The report claimed that data shows a 20 per cent increase in cyber threats to the global education sector
India is the biggest target of cyber threats to educational institutions and online platforms followed by the USA, the UK, Indonesia and Brazil, according to a report. The report also says that the adoption of remote learning during the COVID-19 pandemic, digitisation of education, and prevalence of online learning platforms are key triggers that enlarged the attack surface.
The report, titled “Cyber Threats Targeting the Global Education Sector”, also claimed that data shows a 20 per cent increase in cyber threats to the global education sector in the first three months of 2022 when compared to the corresponding period of 2021.
The report has been compiled by the Threat Research and Information Anayltics Division of CloudSEK, a Singapore-based AI-driven Digital Risk Management Enterprise. CloudSEK’s XVigil platform scours thousands of sources (across the surface, deep and dark web) to detect cyber threats, data leaks, brand threats and identity thefts.
“Of the threats detected in Asia and Pacific last year, 58 per cent of them were targeted at Indian or India based educational institutions and online platform. Indonesia was distant second being the target of 10 per cent cyber threats. This included attacks on BYJU’s, IIM Kojhikode and Tamil Nadu’s Directorate of Technical Education,” the report said.
“Overall, the USA was the second most affected country across the globe with a total of 19 recorded incidents, accounting for 86 per cent of the threats in North America. these include ransomware attacks on prestigious institutions such as Howard University and University of California. In addition, high-risk API vulnaribilities were uncovered in Coursera, the massive open online course provider,” it added.
According to Darshit Ashara, Principal Threat Researcher at CloudSEK, the growing global education and training market both online and offline, is expected to reach USD 7.3 trillion by 2025.
“This promising outlook is predicated on the expanding education technology market, population growth and increasing digital penetration in developing countries. Hence, it’s no surprise that cybercriminals are gravitating towards entities and institutions in the sector,” he said.
Adoption of remote learning by schools, universities and related entities to combat the disruption caused by the ongoing COVID-19 pandemic; large-scale digitisation of educational content material, student data and documents and online learning platforms catering to the needs of everybody ranging from preschool children to retired professionals are among the reasons listed in the report, behind the trend.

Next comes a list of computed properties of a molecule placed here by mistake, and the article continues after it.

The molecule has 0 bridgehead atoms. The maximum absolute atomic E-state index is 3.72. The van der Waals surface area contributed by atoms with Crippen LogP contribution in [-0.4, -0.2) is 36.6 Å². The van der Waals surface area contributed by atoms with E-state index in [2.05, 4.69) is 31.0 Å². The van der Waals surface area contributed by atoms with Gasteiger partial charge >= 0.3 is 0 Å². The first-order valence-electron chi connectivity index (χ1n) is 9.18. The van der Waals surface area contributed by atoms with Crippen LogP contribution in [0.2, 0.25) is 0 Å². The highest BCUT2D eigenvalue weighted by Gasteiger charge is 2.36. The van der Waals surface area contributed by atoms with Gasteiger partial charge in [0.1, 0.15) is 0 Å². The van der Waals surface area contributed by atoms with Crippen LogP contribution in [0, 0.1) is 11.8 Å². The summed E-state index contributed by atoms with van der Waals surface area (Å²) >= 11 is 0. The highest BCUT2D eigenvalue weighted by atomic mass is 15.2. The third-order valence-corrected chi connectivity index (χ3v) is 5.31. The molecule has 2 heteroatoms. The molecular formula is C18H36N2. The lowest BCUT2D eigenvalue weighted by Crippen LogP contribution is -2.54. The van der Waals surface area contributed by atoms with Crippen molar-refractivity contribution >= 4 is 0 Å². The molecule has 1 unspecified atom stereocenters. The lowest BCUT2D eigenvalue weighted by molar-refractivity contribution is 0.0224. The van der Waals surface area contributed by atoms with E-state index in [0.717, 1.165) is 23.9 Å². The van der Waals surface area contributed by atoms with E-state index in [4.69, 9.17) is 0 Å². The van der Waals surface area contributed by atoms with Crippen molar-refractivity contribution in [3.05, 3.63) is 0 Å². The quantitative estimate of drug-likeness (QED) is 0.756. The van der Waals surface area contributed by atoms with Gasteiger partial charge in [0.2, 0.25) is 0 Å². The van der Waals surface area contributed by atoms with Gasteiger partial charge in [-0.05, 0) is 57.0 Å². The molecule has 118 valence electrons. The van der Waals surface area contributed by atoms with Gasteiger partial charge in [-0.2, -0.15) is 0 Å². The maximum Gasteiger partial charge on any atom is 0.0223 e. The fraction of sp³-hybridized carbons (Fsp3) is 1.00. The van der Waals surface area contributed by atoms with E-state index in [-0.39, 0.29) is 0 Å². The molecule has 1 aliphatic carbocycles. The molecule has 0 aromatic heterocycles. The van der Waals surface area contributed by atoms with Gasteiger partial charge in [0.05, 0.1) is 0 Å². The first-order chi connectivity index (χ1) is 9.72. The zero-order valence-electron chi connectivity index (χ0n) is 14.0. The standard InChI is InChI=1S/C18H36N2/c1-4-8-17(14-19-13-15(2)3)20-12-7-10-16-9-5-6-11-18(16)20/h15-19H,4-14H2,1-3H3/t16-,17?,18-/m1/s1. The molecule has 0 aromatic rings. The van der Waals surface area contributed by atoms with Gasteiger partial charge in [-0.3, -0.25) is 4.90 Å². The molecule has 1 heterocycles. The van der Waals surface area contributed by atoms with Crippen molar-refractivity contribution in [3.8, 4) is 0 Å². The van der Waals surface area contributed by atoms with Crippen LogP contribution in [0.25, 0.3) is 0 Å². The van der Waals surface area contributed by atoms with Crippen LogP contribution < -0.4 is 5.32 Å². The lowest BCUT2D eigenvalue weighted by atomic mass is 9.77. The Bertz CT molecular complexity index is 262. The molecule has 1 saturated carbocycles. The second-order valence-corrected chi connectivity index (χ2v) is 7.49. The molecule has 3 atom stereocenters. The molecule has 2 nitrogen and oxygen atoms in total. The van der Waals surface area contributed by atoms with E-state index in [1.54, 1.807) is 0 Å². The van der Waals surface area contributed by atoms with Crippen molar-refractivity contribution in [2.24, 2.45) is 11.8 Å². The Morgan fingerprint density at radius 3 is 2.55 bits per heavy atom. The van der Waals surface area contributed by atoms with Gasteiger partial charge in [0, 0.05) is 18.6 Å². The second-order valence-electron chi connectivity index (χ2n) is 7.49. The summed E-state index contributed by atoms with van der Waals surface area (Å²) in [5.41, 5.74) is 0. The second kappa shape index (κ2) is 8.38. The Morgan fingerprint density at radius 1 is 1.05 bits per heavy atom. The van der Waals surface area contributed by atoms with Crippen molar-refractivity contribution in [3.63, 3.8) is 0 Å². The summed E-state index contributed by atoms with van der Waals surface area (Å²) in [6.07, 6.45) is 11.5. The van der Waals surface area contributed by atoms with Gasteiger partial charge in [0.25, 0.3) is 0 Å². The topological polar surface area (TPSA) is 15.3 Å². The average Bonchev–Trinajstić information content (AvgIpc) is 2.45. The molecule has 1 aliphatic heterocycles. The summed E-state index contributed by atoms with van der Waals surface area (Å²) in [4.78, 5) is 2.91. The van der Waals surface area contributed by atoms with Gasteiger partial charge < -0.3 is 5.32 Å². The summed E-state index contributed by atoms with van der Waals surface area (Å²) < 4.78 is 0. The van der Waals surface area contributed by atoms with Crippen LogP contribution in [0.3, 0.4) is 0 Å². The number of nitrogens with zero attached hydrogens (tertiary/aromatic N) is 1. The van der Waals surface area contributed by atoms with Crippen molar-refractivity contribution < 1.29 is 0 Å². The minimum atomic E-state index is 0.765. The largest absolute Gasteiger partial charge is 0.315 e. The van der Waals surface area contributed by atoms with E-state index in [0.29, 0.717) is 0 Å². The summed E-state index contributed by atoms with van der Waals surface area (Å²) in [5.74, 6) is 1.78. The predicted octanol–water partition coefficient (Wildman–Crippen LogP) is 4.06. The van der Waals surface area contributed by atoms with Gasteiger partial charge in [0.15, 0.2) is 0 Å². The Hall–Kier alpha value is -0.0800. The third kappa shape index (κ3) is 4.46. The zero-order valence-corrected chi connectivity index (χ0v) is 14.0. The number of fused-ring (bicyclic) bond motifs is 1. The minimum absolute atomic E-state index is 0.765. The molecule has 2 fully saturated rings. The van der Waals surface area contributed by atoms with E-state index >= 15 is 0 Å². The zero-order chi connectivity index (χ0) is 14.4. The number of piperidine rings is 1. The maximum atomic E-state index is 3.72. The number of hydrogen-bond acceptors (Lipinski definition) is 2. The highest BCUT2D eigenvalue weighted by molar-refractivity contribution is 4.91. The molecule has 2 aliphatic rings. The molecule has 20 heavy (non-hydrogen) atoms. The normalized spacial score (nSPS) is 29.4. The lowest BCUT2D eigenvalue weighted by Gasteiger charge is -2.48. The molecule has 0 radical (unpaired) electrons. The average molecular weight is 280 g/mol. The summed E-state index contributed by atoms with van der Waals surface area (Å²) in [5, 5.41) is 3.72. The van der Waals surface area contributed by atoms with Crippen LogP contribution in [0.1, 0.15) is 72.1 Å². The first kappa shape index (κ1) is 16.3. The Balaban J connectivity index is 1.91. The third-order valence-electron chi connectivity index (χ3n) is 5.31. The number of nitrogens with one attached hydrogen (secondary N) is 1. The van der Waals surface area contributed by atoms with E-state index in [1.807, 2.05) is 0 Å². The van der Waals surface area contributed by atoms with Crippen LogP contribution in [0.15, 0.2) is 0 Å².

The report findings indicate that several cybercriminals are actively leaking databases, accesses, vulnerabilities and exploits, and other information belonging to educational institutions, on cybercrime forums. “Databases and accesses are the most commonly sought after data types. The databases leaked from educational institutions primarily contain information Personally Identifiable Information (PII) of students and their families, including name, date of birth, email address, phone number, and physical address; website user records and credentials and examination results and scores,” it said.
The experts have asserted in the report that given the size and impact of the education sector, it is critical for institutions, students, parents, teachers, and the government to ensure that the information gathered and stored is not leaked and exploited by cybercriminals.
Creating awareness among users regarding cyber-attacks, online scams, and phishing campaigns; enacting strong password policies and enable multi-factor authentication (MFA); updating and patching software, systems, and networks on a regular basis; maintaining multiple backups, both online and offline, in separate and secure locations; monitoring logs for unusual traffic and activity to websites and other applications are among the recommendations made in the report.
“The institutions should block illegitimate IP addresses and deactivate port forwarding using network firewalls. They should perform real-time monitoring of the internet to identify and mitigate low-hanging threats, such as misconfigured apps, exposed data, and leaked accesses, that are leveraged by cybercriminals to carry out large scale attacks. “The students, parents, faculty, and staff should avoid clicking on suspicious emails, messages and links; not download or install unverified apps; use strong passwords and enable multi-factor authentication (MFA) across accounts,” the report added.
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